“The billion dollar spy” by David E. Hoffman

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The main character of this non-fiction book is Adolf Tolkachev, a soviet engineer at a top secret military defense institute in Moscow. He spied voluntarily for almost 7 years and had 21 meetings with undercover CIA officers right under the nose of KGB in late 79s-early 80s. Tolkachev delivered to the United States a library of top secret documents about the design and capability of radars deployed on Soviet fighters and interceptors. It saved billions to the United States at the expense of the soviet military. He was caught due to a defected CIA officer who sold him to KGB for a bit of money and «refuge » in Russia. Howard did this in revenge of CIA kicking him out after a failed polygraph test just before his assignment to work with Tolkachev.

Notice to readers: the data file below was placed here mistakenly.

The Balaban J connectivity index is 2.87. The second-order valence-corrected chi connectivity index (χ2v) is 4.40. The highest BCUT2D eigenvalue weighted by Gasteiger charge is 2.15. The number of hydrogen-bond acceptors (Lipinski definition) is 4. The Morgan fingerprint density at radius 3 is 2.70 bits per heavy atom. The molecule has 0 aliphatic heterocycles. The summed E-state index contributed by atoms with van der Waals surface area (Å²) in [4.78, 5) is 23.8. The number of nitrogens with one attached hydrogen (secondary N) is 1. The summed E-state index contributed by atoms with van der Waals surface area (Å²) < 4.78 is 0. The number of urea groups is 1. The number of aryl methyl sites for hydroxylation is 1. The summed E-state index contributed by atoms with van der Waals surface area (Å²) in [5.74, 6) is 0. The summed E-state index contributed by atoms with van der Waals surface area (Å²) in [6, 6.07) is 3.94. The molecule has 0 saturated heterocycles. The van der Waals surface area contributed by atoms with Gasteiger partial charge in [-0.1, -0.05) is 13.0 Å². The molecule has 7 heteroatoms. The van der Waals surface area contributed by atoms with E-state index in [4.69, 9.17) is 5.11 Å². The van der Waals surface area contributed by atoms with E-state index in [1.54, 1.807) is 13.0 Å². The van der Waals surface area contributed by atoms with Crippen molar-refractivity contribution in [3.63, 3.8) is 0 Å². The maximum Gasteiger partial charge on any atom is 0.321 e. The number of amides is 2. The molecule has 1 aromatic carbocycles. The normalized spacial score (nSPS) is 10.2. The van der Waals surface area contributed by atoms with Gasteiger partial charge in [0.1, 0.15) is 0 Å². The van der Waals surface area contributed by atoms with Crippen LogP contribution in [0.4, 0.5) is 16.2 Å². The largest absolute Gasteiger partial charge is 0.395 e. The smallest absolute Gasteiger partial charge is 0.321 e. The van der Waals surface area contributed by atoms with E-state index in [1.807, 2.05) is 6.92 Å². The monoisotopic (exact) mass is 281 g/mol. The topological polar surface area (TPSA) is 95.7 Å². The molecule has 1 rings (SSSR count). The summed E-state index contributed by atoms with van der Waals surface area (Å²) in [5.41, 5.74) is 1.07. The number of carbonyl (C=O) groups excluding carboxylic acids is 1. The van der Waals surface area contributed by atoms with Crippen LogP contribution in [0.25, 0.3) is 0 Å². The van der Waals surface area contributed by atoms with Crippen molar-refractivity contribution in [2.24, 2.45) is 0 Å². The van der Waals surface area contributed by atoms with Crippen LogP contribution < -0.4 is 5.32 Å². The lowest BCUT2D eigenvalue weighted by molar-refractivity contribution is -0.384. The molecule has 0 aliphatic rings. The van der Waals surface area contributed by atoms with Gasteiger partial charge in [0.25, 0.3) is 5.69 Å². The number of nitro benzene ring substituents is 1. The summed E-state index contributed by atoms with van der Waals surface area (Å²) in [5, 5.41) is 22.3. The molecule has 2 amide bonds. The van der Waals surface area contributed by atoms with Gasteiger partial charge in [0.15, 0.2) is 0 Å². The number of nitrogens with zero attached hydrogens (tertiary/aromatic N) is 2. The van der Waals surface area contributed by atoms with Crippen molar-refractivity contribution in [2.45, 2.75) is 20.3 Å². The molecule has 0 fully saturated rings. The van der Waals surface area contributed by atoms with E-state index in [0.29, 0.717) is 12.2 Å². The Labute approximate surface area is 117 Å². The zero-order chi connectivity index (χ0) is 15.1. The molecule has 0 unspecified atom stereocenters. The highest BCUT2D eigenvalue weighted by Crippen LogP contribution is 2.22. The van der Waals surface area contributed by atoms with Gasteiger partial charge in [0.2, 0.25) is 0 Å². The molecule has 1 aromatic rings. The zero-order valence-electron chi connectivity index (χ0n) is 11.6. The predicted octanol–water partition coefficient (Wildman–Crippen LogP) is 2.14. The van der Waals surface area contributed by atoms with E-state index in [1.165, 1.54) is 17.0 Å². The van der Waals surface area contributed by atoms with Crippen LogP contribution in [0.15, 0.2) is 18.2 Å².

As I was reading the book, I realised that as I was peacefully playing outdoors, men in suits were also playing a game called « whose’s longer » in their race to dominate the world. I also thought that spies are literally made by systems. I do not mean the trainings. I mean by how the system they devote themselves wholeheartedly breaks them ruthlessly to the point of no return. Be it in Soviet Union or in the United States.

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